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I need a dynamic 2D array of ints, it will represent a standard matrix. The size and elements are read in from a file at runtime.

Taking direction from other stack posts I've setup my array as follows;

void buildArray(ifstream &file, int** 2dArray);
void buildQueue(Queue<int> &Q, int** 2dArray);

int main()
{
    int** 2dArray;
    Queue<int> Q;
    //...
    // open file
    //...
    buildMatrix(file, 2dArray)
    buildQueue(Q, 2dArray)
}

void buildArray(ifstream &file, int** 2dArray)
{
    int size, element;
    while (file.good()) {
        file >> size;

        2dArray = new int*[size];
        for (int i = 0; i < size; i++)
            2dArray[i] = new int[size];

        // now I should be able to use 2dArray[r][c]

        for (int i = 0; i < size; i++) {
            for (int j = 0; j < size; j++) {
                file >> element;
                2dArray[i][j] = element;
            }
        } 
}

Then I need to read the ints stored at each position [r][c] and build a queue. I think my problem is dereferencing the pointers... but I'm not sure.

void buildQueue(Queue<int> &Q, int** 2dArray)
{
    int row, column, element;
    // size is passed in as well, size is our rows or columns size here
    for (int i = 0; i < size; i++) {
            for (int j = 0; j < size; j++) {
                row = i;
                column = j;
                element = 2dArray[i][j];   // getting seg fault here!

                Q.push_back(row, column, element);
            }
     }
 }

I should add that I know I could use vectors. I'm challenging myself here to responsibly build, use and deallocate a 2D array using pointers.

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1  
Wouldn't it be overall simpler to have actual 2D array, in single memory block int *table = new int [size*size]; and accessed with table[column+size*row] (or make simple wrapper class around this)? –  hyde Feb 27 '13 at 18:07
    
It might be. I was considering this approach earlier in this project. The pitfall here is that second array normally. –  frankV Feb 27 '13 at 18:25
    
Your comment seems cut off, but you can still easily generate extra array with row pointers: int *rows[] and avoid overhead of having heap block for every row. Or just int *rowarray = table + row * size. –  hyde Feb 27 '13 at 18:42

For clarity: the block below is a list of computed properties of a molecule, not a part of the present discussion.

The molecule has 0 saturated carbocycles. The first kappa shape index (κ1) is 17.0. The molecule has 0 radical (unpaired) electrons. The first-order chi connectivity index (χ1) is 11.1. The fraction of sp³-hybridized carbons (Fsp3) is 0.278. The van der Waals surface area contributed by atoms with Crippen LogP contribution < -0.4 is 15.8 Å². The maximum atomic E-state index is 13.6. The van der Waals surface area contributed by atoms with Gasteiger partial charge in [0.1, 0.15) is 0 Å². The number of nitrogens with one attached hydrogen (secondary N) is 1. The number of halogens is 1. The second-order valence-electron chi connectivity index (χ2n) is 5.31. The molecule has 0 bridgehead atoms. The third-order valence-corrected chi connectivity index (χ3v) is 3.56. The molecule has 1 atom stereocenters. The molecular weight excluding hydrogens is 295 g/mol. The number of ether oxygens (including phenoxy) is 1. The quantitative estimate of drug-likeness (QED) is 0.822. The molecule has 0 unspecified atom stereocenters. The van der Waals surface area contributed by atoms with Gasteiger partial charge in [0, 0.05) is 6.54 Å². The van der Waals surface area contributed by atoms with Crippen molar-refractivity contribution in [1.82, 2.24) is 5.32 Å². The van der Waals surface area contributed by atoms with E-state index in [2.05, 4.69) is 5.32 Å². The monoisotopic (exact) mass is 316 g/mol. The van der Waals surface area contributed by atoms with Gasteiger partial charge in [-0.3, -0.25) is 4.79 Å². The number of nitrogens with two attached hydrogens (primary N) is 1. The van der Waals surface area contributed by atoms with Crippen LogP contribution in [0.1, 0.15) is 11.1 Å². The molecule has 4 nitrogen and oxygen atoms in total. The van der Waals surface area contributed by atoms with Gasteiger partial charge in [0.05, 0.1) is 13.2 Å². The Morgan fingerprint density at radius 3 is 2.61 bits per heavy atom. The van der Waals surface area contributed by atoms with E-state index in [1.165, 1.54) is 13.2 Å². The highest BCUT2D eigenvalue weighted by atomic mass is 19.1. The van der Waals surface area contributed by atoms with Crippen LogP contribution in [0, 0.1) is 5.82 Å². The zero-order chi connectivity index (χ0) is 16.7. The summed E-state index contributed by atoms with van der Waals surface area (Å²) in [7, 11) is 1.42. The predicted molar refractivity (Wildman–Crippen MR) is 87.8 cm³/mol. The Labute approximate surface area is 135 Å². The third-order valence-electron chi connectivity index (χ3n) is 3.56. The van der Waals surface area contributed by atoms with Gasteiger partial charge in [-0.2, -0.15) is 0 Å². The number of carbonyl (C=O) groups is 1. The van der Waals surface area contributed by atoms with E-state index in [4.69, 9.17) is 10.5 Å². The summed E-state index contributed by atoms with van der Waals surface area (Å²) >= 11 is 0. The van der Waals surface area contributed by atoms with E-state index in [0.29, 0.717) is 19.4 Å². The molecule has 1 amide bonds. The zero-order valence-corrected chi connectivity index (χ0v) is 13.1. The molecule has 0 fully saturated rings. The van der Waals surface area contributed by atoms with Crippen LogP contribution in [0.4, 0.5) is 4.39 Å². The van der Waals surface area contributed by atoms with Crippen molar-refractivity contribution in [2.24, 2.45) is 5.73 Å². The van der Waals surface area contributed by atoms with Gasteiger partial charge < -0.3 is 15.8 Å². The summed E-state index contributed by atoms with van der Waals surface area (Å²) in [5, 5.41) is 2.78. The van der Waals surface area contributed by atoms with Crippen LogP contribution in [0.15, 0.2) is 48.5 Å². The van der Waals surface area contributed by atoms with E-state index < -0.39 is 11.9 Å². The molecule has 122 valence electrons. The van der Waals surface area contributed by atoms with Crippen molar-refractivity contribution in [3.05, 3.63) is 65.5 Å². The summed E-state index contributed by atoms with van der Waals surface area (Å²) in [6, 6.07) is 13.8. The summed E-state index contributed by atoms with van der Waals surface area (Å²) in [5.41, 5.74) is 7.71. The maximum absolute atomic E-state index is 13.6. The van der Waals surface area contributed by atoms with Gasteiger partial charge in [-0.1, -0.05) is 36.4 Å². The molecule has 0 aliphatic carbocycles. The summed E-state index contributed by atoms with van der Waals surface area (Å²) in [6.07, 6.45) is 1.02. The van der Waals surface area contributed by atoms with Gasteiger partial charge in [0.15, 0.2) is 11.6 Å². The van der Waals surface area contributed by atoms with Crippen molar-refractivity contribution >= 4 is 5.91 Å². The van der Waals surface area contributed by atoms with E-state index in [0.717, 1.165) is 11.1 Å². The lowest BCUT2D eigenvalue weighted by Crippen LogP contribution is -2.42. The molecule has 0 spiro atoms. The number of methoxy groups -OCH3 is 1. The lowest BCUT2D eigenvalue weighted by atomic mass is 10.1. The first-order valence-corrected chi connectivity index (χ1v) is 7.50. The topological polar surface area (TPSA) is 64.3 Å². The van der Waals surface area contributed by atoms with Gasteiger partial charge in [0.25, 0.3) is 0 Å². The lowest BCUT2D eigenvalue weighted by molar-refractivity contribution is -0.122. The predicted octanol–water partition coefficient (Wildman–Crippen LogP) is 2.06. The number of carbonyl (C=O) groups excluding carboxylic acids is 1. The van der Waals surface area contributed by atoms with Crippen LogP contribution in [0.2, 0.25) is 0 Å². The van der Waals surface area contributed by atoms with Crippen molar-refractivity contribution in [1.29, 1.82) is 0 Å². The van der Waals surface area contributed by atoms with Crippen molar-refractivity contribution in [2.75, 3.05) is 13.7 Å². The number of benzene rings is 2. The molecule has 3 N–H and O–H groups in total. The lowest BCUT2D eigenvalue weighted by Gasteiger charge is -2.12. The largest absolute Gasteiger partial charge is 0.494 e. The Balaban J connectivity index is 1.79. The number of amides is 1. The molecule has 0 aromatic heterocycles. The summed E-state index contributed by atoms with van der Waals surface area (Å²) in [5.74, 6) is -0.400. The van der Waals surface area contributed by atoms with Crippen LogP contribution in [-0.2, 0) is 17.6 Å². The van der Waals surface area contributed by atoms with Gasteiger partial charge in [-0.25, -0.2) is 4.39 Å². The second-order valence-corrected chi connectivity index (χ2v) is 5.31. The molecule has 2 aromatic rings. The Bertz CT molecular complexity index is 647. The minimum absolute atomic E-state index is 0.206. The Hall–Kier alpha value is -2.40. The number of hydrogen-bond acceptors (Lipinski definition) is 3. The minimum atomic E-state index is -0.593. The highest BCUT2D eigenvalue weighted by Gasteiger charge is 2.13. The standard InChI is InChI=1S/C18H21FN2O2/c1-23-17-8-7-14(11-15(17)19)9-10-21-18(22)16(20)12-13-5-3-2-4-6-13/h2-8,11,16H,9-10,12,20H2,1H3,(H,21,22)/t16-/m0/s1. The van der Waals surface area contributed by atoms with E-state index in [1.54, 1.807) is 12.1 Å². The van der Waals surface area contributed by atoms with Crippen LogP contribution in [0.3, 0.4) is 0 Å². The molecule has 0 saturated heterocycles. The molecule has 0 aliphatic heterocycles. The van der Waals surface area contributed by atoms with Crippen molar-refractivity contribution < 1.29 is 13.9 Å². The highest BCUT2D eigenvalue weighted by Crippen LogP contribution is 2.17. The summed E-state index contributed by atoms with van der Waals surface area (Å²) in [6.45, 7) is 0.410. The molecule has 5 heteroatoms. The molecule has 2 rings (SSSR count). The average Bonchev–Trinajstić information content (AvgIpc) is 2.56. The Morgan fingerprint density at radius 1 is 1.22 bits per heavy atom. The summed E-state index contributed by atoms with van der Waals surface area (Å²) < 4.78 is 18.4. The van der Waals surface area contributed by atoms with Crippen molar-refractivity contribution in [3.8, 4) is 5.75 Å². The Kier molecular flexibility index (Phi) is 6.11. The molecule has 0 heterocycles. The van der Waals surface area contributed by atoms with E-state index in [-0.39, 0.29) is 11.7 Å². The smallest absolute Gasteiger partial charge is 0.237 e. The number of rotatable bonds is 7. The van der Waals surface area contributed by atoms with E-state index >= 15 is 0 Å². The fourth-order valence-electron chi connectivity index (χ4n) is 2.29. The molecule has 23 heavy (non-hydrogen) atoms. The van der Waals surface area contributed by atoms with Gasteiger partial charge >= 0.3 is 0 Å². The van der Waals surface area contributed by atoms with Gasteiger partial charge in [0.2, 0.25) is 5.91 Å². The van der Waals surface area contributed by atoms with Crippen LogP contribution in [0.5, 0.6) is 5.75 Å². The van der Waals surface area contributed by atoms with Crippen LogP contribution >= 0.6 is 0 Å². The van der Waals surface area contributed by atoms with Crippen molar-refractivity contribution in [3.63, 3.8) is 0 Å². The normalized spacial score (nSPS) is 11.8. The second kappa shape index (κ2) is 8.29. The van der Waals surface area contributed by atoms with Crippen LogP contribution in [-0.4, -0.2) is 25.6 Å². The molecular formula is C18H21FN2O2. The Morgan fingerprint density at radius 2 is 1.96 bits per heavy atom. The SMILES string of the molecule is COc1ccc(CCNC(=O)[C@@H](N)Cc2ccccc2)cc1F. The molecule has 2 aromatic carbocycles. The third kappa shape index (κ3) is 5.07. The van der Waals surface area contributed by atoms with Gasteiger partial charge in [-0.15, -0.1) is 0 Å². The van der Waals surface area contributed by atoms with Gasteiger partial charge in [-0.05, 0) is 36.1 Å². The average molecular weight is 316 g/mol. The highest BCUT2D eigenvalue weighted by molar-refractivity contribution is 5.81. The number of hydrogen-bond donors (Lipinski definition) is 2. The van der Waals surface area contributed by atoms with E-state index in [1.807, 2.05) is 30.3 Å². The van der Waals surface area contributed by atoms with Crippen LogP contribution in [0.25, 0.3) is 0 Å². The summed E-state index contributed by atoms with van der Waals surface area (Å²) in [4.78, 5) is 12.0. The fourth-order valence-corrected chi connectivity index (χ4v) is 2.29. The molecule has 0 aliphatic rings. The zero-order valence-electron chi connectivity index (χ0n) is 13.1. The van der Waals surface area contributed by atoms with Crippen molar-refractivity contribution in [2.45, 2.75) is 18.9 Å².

3 Answers 3

up vote 1 down vote accepted

What is table?

table = new int*[size];

Shouldn't this be

2dArray = new int*[size];

Also return the pointer from the function

Change

void buildArray(ifstream &file, int** 2dArray)

to

int ** buildArray(ifstream &file)

because otherwise buildArray gets a copy of the variable. And this copy now holds the pointer to the allocated memory. The pointer in the calling function never gets updated.

In your original code add a printf 2dArray before and after the buildArray call.

printf("%p, 2dArray);
buildMatrix(file, 2dArray);
printf("%p, 2dArray);

You will see that 2dArray doesn't change. So you are essentially passing an uninitialized pointer to buildQueue.

buildArray and call should be changed like this

void buildArray(ifstream &file, int** arr)
{
    int size, element;
    while (file.good()) {
        file >> size;

        arr = new int*[size];
        for (int i = 0; i < size; i++)
            arr[i] = new int[size];


        for (int i = 0; i < size; i++) {
            for (int j = 0; j < size; j++) {
                file >> element;
                arr[i][j] = element;
            }
        }
    }

    return arr;
}

int main()
{
    int** 2dArray;
    Queue<int> Q;

    //...
    // open file
    //...
    2dArray = buildMatrix(file);
    buildQueue(Q, 2dArray);
}
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I didn't catch that when I first posted the question. It has since been edited. –  frankV Feb 27 '13 at 17:58
    
So you don't pass 2dArray into the function? Something about that is confusing me. How would you access it? (sorry if that sounds like a stupid question) –  frankV Feb 27 '13 at 18:26
    
Or is the solution to make 2dArray global? –  frankV Feb 27 '13 at 18:47
    
@frankV - create local variable - int ** 2dArray - inside the function and return it. It doesn't even have to be the same name. i.e. (int ** x; x= new int*[size]; etc; x[i][j] = element; etc etc; return x` – user93353 - Updated the answer with code. –  user93353 Feb 28 '13 at 0:09

If you are allocating the initial array inside a function, you either need to pass it as a triple pointer and change to:

*2dArray = new int*[size],

or return an int**

Otherwise you will lose the pointer to your new memory.

Don't forget, pointers are passed by value. As is, after your buildArray() call, you still will not have a pointer to valid memory.

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When you allocate in a function a pointer passed in argument you only change the copy value. In C/C++ when you send a parameter to a function a copy of this is create. So, like the other answers hasaid before, it's possible to return the new value of the pointer changing your void buildArray(...) to int** buildArray(...) or sending a pointer on your pointer (it's look difficult), or finally, you're in C++ so you can send a reference, void buildArray(ifstream &file, int**& 2dArray) also 2dArray will be the real pointer from the main and you should change his value without changing your code.

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